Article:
This finding confirms the merit of the increasingly common practice of applying a suitable fungicide during bloom.
The work was carried out by Dr Xiangming Xu, who described it at an EMR Association tree fruit members' day on 24 November. It was deemed necessary due to a lack of information about the development of Nectria rots in relation to the fruit's age and wet periods during the fruit's development, said Xu.
One or more of several apple varieties, including Bramley, Cox and Gala, were artificially inoculated with the fungus at various times up to 18 weeks after full bloom. The fruit was subsequently subjected to as many as five wet periods.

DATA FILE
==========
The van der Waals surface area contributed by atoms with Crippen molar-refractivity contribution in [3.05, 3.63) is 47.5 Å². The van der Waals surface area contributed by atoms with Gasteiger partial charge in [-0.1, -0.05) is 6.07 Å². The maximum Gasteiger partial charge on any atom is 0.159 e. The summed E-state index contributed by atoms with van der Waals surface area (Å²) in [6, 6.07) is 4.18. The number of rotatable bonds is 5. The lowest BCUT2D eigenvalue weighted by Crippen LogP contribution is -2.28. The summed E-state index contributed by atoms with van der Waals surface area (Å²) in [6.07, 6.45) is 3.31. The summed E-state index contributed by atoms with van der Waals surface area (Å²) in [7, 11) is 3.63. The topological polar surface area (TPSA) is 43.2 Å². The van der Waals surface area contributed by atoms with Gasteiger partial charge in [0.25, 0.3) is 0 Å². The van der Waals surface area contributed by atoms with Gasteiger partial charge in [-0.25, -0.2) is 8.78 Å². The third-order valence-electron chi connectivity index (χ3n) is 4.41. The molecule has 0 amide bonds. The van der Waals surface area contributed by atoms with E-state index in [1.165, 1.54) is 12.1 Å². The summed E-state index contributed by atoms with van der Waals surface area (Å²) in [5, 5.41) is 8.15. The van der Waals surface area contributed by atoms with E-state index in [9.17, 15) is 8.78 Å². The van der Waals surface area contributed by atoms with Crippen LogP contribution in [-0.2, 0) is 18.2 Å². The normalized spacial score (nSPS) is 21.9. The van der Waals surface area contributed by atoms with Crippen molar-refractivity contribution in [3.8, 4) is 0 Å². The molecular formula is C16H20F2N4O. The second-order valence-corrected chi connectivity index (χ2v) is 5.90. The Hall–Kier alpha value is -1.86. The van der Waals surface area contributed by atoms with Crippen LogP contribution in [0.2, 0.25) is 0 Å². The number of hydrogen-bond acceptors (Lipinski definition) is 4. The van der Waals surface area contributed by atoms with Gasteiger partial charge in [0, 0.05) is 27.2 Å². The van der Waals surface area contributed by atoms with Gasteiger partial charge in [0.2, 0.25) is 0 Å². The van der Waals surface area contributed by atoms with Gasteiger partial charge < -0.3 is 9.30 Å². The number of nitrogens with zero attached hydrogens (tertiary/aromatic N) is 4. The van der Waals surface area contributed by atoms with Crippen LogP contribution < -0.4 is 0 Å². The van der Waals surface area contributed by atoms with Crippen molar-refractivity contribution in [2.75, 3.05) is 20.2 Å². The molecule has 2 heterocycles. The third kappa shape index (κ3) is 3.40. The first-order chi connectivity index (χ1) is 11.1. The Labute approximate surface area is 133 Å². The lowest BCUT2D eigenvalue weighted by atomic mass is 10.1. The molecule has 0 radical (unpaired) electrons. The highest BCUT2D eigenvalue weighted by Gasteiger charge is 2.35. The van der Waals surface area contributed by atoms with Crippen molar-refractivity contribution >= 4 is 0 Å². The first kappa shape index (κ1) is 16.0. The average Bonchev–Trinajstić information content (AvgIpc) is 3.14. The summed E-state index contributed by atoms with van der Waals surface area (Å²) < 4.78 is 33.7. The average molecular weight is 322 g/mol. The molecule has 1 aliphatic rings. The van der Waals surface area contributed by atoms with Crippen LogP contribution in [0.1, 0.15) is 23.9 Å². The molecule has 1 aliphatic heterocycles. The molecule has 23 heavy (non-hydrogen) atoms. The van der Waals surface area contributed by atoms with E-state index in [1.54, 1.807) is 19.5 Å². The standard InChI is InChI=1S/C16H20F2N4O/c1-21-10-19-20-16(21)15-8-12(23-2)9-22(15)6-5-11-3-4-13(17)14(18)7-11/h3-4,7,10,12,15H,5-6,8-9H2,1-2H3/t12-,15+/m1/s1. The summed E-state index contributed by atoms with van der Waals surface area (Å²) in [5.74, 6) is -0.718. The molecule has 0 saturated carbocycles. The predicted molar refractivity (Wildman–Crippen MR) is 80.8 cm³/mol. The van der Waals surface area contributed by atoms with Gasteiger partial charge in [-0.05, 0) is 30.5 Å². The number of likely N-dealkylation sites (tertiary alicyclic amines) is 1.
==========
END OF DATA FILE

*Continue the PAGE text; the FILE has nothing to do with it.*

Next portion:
However, Xu pointed out that these procedures were not an accurate reflection of what happens in practice, although the conclusions are valid. On average, the experiments showed that the earlier the inoculation was done, the higher the incidence of eye and storage rots. Furthermore, the longer the wetness duration, the worse the rotting of the fruit inoculated first. That effect was not repeated with the fruit inoculated on the latest date, though.
"The three cultivars didn't differ significantly in their susceptibility to Nectria," added Xu. "These are the first studies to confirm that eye and storage rots come from early infection."